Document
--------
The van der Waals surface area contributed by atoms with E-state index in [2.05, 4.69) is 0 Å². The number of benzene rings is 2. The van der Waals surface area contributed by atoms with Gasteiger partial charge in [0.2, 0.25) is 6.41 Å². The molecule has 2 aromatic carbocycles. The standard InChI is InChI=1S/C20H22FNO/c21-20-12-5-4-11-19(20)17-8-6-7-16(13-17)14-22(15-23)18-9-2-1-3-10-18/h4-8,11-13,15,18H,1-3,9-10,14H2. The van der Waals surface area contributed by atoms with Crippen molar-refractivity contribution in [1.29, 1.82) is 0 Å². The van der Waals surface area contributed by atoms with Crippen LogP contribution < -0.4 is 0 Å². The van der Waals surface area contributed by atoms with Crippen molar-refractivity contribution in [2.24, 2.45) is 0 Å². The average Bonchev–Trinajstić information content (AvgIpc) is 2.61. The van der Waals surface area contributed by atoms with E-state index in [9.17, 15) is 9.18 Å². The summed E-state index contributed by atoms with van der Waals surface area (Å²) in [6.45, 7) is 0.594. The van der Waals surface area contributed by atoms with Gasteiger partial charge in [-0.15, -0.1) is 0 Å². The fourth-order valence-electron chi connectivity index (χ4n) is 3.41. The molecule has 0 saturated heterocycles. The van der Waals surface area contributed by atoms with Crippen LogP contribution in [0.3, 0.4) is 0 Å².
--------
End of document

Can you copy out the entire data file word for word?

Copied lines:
The van der Waals surface area contributed by atoms with E-state index in [2.05, 4.69) is 0 Å². The number of benzene rings is 2. The van der Waals surface area contributed by atoms with Gasteiger partial charge in [0.2, 0.25) is 6.41 Å². The molecule has 2 aromatic carbocycles. The standard InChI is InChI=1S/C20H22FNO/c21-20-12-5-4-11-19(20)17-8-6-7-16(13-17)14-22(15-23)18-9-2-1-3-10-18/h4-8,11-13,15,18H,1-3,9-10,14H2. The van der Waals surface area contributed by atoms with Crippen molar-refractivity contribution in [1.29, 1.82) is 0 Å². The van der Waals surface area contributed by atoms with Crippen LogP contribution < -0.4 is 0 Å². The van der Waals surface area contributed by atoms with Crippen molar-refractivity contribution in [2.24, 2.45) is 0 Å². The average Bonchev–Trinajstić information content (AvgIpc) is 2.61. The van der Waals surface area contributed by atoms with E-state index in [9.17, 15) is 9.18 Å². The summed E-state index contributed by atoms with van der Waals surface area (Å²) in [6.45, 7) is 0.594. The van der Waals surface area contributed by atoms with Gasteiger partial charge in [-0.15, -0.1) is 0 Å². The fourth-order valence-electron chi connectivity index (χ4n) is 3.41. The molecule has 0 saturated heterocycles. The van der Waals surface area contributed by atoms with Crippen LogP contribution in [0.3, 0.4) is 0 Å².